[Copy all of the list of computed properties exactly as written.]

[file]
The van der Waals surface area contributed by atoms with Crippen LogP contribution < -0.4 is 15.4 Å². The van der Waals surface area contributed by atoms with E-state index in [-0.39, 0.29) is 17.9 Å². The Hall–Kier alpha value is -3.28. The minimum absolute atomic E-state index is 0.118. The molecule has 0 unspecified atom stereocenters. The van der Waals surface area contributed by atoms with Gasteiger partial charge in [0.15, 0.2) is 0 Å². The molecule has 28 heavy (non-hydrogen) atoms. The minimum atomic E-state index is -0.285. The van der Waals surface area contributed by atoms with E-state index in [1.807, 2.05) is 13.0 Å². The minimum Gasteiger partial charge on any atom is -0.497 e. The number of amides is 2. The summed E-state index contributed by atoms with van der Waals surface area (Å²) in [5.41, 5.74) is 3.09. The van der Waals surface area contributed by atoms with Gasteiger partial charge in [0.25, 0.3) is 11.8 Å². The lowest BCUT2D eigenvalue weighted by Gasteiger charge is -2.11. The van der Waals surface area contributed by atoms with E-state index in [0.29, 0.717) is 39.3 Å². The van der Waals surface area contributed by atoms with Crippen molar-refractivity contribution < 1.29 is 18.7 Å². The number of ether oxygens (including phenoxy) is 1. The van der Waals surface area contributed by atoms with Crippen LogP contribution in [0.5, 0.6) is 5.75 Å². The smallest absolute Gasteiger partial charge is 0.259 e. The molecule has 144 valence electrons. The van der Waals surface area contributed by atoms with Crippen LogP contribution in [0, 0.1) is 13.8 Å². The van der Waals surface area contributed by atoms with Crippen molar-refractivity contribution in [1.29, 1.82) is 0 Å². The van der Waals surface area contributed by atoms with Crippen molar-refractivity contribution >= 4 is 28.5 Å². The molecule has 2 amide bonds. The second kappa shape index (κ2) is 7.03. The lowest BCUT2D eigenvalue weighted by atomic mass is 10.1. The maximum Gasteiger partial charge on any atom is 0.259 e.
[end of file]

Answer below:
The van der Waals surface area contributed by atoms with Crippen LogP contribution < -0.4 is 15.4 Å². The van der Waals surface area contributed by atoms with E-state index in [-0.39, 0.29) is 17.9 Å². The Hall–Kier alpha value is -3.28. The minimum absolute atomic E-state index is 0.118. The molecule has 0 unspecified atom stereocenters. The van der Waals surface area contributed by atoms with Gasteiger partial charge in [0.15, 0.2) is 0 Å². The molecule has 28 heavy (non-hydrogen) atoms. The minimum atomic E-state index is -0.285. The van der Waals surface area contributed by atoms with E-state index in [1.807, 2.05) is 13.0 Å². The minimum Gasteiger partial charge on any atom is -0.497 e. The number of amides is 2. The summed E-state index contributed by atoms with van der Waals surface area (Å²) in [5.41, 5.74) is 3.09. The van der Waals surface area contributed by atoms with Gasteiger partial charge in [0.25, 0.3) is 11.8 Å². The lowest BCUT2D eigenvalue weighted by Gasteiger charge is -2.11. The van der Waals surface area contributed by atoms with E-state index in [0.29, 0.717) is 39.3 Å². The van der Waals surface area contributed by atoms with Crippen molar-refractivity contribution < 1.29 is 18.7 Å². The number of ether oxygens (including phenoxy) is 1. The van der Waals surface area contributed by atoms with Crippen LogP contribution in [0.5, 0.6) is 5.75 Å². The smallest absolute Gasteiger partial charge is 0.259 e. The molecule has 144 valence electrons. The van der Waals surface area contributed by atoms with Crippen LogP contribution in [0, 0.1) is 13.8 Å². The van der Waals surface area contributed by atoms with Crippen molar-refractivity contribution in [1.29, 1.82) is 0 Å². The van der Waals surface area contributed by atoms with Crippen molar-refractivity contribution >= 4 is 28.5 Å². The molecule has 2 amide bonds. The second kappa shape index (κ2) is 7.03. The lowest BCUT2D eigenvalue weighted by atomic mass is 10.1. The maximum Gasteiger partial charge on any atom is 0.259 e.